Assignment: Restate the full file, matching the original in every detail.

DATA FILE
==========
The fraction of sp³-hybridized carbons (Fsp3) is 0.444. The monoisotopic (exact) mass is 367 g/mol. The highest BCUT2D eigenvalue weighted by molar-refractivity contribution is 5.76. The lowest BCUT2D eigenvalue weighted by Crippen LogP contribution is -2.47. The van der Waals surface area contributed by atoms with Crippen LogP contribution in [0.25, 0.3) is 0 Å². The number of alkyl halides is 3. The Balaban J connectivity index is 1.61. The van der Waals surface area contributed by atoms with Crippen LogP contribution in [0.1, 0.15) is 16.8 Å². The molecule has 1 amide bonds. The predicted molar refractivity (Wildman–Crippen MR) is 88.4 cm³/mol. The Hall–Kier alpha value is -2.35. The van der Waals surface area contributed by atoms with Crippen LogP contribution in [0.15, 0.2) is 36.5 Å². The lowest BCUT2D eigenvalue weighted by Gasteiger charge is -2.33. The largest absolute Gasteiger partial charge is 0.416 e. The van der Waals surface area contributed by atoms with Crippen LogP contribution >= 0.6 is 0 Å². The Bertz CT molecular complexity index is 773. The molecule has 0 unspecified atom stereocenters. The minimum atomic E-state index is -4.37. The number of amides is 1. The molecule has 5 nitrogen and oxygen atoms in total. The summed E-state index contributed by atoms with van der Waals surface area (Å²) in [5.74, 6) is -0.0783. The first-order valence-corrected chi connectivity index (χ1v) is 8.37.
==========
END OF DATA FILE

The fraction of sp³-hybridized carbons (Fsp3) is 0.444. The monoisotopic (exact) mass is 367 g/mol. The highest BCUT2D eigenvalue weighted by molar-refractivity contribution is 5.76. The lowest BCUT2D eigenvalue weighted by Crippen LogP contribution is -2.47. The van der Waals surface area contributed by atoms with Crippen LogP contribution in [0.25, 0.3) is 0 Å². The number of alkyl halides is 3. The Balaban J connectivity index is 1.61. The van der Waals surface area contributed by atoms with Crippen LogP contribution in [0.1, 0.15) is 16.8 Å². The molecule has 1 amide bonds. The predicted molar refractivity (Wildman–Crippen MR) is 88.4 cm³/mol. The Hall–Kier alpha value is -2.35. The van der Waals surface area contributed by atoms with Crippen LogP contribution in [0.15, 0.2) is 36.5 Å². The lowest BCUT2D eigenvalue weighted by Gasteiger charge is -2.33. The largest absolute Gasteiger partial charge is 0.416 e. The van der Waals surface area contributed by atoms with Crippen LogP contribution >= 0.6 is 0 Å². The Bertz CT molecular complexity index is 773. The molecule has 0 unspecified atom stereocenters. The minimum atomic E-state index is -4.37. The number of amides is 1. The molecule has 5 nitrogen and oxygen atoms in total. The summed E-state index contributed by atoms with van der Waals surface area (Å²) in [5.74, 6) is -0.0783. The first-order valence-corrected chi connectivity index (χ1v) is 8.37.